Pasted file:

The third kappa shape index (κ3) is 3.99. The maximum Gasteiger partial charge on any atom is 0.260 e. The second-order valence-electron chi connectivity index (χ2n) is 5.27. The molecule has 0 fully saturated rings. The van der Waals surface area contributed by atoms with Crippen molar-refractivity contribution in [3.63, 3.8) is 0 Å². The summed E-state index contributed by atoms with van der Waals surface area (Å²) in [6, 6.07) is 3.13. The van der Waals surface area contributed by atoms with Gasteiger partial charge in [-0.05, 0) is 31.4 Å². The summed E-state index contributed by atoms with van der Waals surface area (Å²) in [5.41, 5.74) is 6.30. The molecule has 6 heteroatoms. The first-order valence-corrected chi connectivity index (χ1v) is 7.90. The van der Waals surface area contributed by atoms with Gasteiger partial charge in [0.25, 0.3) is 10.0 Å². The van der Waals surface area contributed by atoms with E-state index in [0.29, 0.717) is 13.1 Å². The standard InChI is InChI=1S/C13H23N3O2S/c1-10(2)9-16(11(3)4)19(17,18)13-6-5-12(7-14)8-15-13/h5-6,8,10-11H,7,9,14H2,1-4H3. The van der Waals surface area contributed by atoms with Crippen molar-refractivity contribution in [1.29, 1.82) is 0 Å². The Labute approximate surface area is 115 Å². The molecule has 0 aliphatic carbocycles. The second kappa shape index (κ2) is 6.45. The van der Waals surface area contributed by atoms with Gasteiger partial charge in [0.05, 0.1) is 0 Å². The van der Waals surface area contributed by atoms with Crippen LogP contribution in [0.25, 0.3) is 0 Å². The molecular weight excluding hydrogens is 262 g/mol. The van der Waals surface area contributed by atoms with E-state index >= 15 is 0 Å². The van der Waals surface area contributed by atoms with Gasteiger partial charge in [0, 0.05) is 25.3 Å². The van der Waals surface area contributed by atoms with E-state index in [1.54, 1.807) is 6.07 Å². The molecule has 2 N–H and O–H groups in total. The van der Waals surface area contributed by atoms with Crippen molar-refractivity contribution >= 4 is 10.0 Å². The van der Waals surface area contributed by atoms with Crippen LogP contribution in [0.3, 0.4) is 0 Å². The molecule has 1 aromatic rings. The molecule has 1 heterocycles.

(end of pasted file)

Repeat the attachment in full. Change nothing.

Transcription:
The third kappa shape index (κ3) is 3.99. The maximum Gasteiger partial charge on any atom is 0.260 e. The second-order valence-electron chi connectivity index (χ2n) is 5.27. The molecule has 0 fully saturated rings. The van der Waals surface area contributed by atoms with Crippen molar-refractivity contribution in [3.63, 3.8) is 0 Å². The summed E-state index contributed by atoms with van der Waals surface area (Å²) in [6, 6.07) is 3.13. The van der Waals surface area contributed by atoms with Gasteiger partial charge in [-0.05, 0) is 31.4 Å². The summed E-state index contributed by atoms with van der Waals surface area (Å²) in [5.41, 5.74) is 6.30. The molecule has 6 heteroatoms. The first-order valence-corrected chi connectivity index (χ1v) is 7.90. The van der Waals surface area contributed by atoms with Gasteiger partial charge in [0.25, 0.3) is 10.0 Å². The van der Waals surface area contributed by atoms with E-state index in [0.29, 0.717) is 13.1 Å². The standard InChI is InChI=1S/C13H23N3O2S/c1-10(2)9-16(11(3)4)19(17,18)13-6-5-12(7-14)8-15-13/h5-6,8,10-11H,7,9,14H2,1-4H3. The van der Waals surface area contributed by atoms with Crippen molar-refractivity contribution in [1.29, 1.82) is 0 Å². The Labute approximate surface area is 115 Å². The molecule has 0 aliphatic carbocycles. The second kappa shape index (κ2) is 6.45. The van der Waals surface area contributed by atoms with Gasteiger partial charge in [0.05, 0.1) is 0 Å². The van der Waals surface area contributed by atoms with Crippen LogP contribution in [0.25, 0.3) is 0 Å². The molecular weight excluding hydrogens is 262 g/mol. The van der Waals surface area contributed by atoms with E-state index >= 15 is 0 Å². The van der Waals surface area contributed by atoms with Gasteiger partial charge in [0, 0.05) is 25.3 Å². The van der Waals surface area contributed by atoms with E-state index in [1.54, 1.807) is 6.07 Å². The molecule has 2 N–H and O–H groups in total. The van der Waals surface area contributed by atoms with Crippen molar-refractivity contribution >= 4 is 10.0 Å². The van der Waals surface area contributed by atoms with Crippen LogP contribution in [0.3, 0.4) is 0 Å². The molecule has 1 aromatic rings. The molecule has 1 heterocycles.